Both of these measures showed a slowdown in the rate of contraction in April when compared to March, when both indicators fell by 1.4% on an annual basis.
Electricity, gas, steam and air conditioning grew by 1.8% year-on-year in April, and was the only industry group to post positive growth. However, a decrease in the rate of contraction in the remaining industries meant that output in the industrial production sector shrank at a slower annual rate in April than in March, suggesting that the sector may be close to stabilising. Monthly growth rate data also showed that industrial output grew by 0.1% in April, making this the third consecutive month of positive growth. Mining and quarrying, and water supply, sewerage and waste management provided the driving force behind this monthly increase, posting growth in output of 0.9% and 1.5% respectively.
These data corroborate the latest Markit/CIPS Purchasing Managers’ Index (PMI) for manufacturing which indicated expansion in this sector for April and May. May’s value of 51.3 suggests that the manufacturing sector is growing at its fastest rate in more than a year. As the level of confidence in the UK economy improves on the back of positive economic data, following confirmation that the UK economy grew in the first quarter of this year, today’s data provides an early indication that this momentum could be carried forward into the second quarter.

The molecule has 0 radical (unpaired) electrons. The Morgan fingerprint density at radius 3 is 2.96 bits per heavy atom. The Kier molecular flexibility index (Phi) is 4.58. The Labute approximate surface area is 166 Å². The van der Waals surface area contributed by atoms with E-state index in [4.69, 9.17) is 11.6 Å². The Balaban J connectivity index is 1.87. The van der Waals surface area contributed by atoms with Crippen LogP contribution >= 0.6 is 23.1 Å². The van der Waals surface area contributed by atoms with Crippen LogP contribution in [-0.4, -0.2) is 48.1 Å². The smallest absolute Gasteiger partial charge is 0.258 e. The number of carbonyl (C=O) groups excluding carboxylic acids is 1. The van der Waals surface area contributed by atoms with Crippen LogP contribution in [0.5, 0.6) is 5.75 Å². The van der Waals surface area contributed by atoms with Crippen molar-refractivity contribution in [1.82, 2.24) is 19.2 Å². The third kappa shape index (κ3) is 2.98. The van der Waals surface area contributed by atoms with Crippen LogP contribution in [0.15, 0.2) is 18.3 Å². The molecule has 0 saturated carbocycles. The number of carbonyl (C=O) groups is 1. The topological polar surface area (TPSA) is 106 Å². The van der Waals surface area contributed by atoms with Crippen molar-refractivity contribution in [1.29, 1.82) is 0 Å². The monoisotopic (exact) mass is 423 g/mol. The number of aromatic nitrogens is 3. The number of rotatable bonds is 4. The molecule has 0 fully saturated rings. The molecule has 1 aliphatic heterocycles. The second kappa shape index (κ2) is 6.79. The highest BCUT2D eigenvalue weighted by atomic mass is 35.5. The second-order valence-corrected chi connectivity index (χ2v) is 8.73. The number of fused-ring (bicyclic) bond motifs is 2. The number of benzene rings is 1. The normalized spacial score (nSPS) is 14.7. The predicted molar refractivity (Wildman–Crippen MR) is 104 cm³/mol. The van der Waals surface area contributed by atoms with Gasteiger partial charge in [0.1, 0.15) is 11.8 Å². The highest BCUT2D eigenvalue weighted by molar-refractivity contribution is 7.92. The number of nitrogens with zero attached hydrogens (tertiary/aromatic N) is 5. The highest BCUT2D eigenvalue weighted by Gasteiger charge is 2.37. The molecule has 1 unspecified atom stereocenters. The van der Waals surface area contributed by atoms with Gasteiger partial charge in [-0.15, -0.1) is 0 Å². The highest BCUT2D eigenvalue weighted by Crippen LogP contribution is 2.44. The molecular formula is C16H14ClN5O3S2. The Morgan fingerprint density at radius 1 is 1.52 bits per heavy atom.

However, there are a number of reasons to view these data with caution. Monthly growth rate data showed that whilst industrial production grew by 0.1% in April, this was a slower rate of growth than for February or March when industrial output grew by 0.9% and 0.7% respectively. Furthermore, an export led recovery has failed to materialise as demand from the UK’s main trading partner, the Eurozone, has flagged as a result of continued economic malaise in the common currency area. These factors pose risks to the longevity of growth in industrial production in the UK.